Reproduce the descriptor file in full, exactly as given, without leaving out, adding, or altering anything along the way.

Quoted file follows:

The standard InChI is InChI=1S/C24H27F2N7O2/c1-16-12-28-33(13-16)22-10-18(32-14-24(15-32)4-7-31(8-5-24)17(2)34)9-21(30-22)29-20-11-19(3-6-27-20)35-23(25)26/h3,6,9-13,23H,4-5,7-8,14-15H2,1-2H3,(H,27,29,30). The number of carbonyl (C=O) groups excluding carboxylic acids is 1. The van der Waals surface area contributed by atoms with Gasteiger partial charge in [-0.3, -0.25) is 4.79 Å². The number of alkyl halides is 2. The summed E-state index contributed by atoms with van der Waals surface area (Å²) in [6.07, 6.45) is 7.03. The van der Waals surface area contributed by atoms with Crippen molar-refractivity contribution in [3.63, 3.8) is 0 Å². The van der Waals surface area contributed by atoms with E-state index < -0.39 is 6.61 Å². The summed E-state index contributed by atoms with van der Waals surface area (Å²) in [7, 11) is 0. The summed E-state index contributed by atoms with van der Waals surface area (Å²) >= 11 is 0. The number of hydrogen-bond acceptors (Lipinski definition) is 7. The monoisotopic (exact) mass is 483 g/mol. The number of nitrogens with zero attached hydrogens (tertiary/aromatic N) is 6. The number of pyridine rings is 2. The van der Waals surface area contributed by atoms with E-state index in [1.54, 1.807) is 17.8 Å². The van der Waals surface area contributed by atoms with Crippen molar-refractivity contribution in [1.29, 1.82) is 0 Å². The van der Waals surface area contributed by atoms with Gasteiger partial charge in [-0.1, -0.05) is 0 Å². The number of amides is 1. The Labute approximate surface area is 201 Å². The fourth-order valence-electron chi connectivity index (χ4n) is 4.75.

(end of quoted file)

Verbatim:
The standard InChI is InChI=1S/C24H27F2N7O2/c1-16-12-28-33(13-16)22-10-18(32-14-24(15-32)4-7-31(8-5-24)17(2)34)9-21(30-22)29-20-11-19(3-6-27-20)35-23(25)26/h3,6,9-13,23H,4-5,7-8,14-15H2,1-2H3,(H,27,29,30). The number of carbonyl (C=O) groups excluding carboxylic acids is 1. The van der Waals surface area contributed by atoms with Gasteiger partial charge in [-0.3, -0.25) is 4.79 Å². The number of alkyl halides is 2. The summed E-state index contributed by atoms with van der Waals surface area (Å²) in [6.07, 6.45) is 7.03. The van der Waals surface area contributed by atoms with Crippen molar-refractivity contribution in [3.63, 3.8) is 0 Å². The van der Waals surface area contributed by atoms with E-state index < -0.39 is 6.61 Å². The summed E-state index contributed by atoms with van der Waals surface area (Å²) in [7, 11) is 0. The summed E-state index contributed by atoms with van der Waals surface area (Å²) >= 11 is 0. The number of hydrogen-bond acceptors (Lipinski definition) is 7. The monoisotopic (exact) mass is 483 g/mol. The number of nitrogens with zero attached hydrogens (tertiary/aromatic N) is 6. The number of pyridine rings is 2. The van der Waals surface area contributed by atoms with E-state index in [1.54, 1.807) is 17.8 Å². The van der Waals surface area contributed by atoms with Crippen molar-refractivity contribution in [1.29, 1.82) is 0 Å². The van der Waals surface area contributed by atoms with Gasteiger partial charge in [-0.1, -0.05) is 0 Å². The number of amides is 1. The Labute approximate surface area is 201 Å². The fourth-order valence-electron chi connectivity index (χ4n) is 4.75.